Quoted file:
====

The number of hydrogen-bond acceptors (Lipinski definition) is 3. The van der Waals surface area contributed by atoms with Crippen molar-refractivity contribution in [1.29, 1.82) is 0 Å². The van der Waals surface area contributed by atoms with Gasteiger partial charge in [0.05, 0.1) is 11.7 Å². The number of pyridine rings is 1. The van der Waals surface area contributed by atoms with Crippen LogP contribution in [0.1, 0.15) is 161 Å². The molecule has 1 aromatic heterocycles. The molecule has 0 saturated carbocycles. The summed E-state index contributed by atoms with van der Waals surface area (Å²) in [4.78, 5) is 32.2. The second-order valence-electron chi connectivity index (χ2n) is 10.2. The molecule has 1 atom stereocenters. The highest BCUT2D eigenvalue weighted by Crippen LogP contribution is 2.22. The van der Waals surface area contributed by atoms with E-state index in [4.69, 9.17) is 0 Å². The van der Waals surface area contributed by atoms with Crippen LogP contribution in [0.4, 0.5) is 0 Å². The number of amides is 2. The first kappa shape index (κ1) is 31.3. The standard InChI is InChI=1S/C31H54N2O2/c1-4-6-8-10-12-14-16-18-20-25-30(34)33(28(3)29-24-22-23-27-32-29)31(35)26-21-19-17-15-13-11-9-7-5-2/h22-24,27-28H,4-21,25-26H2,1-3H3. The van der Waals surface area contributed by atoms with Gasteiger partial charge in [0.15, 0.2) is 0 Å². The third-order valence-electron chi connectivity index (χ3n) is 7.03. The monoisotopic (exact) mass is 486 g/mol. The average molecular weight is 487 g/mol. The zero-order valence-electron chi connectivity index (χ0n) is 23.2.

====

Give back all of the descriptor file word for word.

The number of hydrogen-bond acceptors (Lipinski definition) is 3. The van der Waals surface area contributed by atoms with Crippen molar-refractivity contribution in [1.29, 1.82) is 0 Å². The van der Waals surface area contributed by atoms with Gasteiger partial charge in [0.05, 0.1) is 11.7 Å². The number of pyridine rings is 1. The van der Waals surface area contributed by atoms with Crippen LogP contribution in [0.1, 0.15) is 161 Å². The molecule has 1 aromatic heterocycles. The molecule has 0 saturated carbocycles. The summed E-state index contributed by atoms with van der Waals surface area (Å²) in [4.78, 5) is 32.2. The second-order valence-electron chi connectivity index (χ2n) is 10.2. The molecule has 1 atom stereocenters. The highest BCUT2D eigenvalue weighted by Crippen LogP contribution is 2.22. The van der Waals surface area contributed by atoms with E-state index in [4.69, 9.17) is 0 Å². The van der Waals surface area contributed by atoms with Crippen LogP contribution in [0.4, 0.5) is 0 Å². The number of amides is 2. The first kappa shape index (κ1) is 31.3. The standard InChI is InChI=1S/C31H54N2O2/c1-4-6-8-10-12-14-16-18-20-25-30(34)33(28(3)29-24-22-23-27-32-29)31(35)26-21-19-17-15-13-11-9-7-5-2/h22-24,27-28H,4-21,25-26H2,1-3H3. The van der Waals surface area contributed by atoms with Gasteiger partial charge in [0.15, 0.2) is 0 Å². The third-order valence-electron chi connectivity index (χ3n) is 7.03. The monoisotopic (exact) mass is 486 g/mol. The average molecular weight is 487 g/mol. The zero-order valence-electron chi connectivity index (χ0n) is 23.2.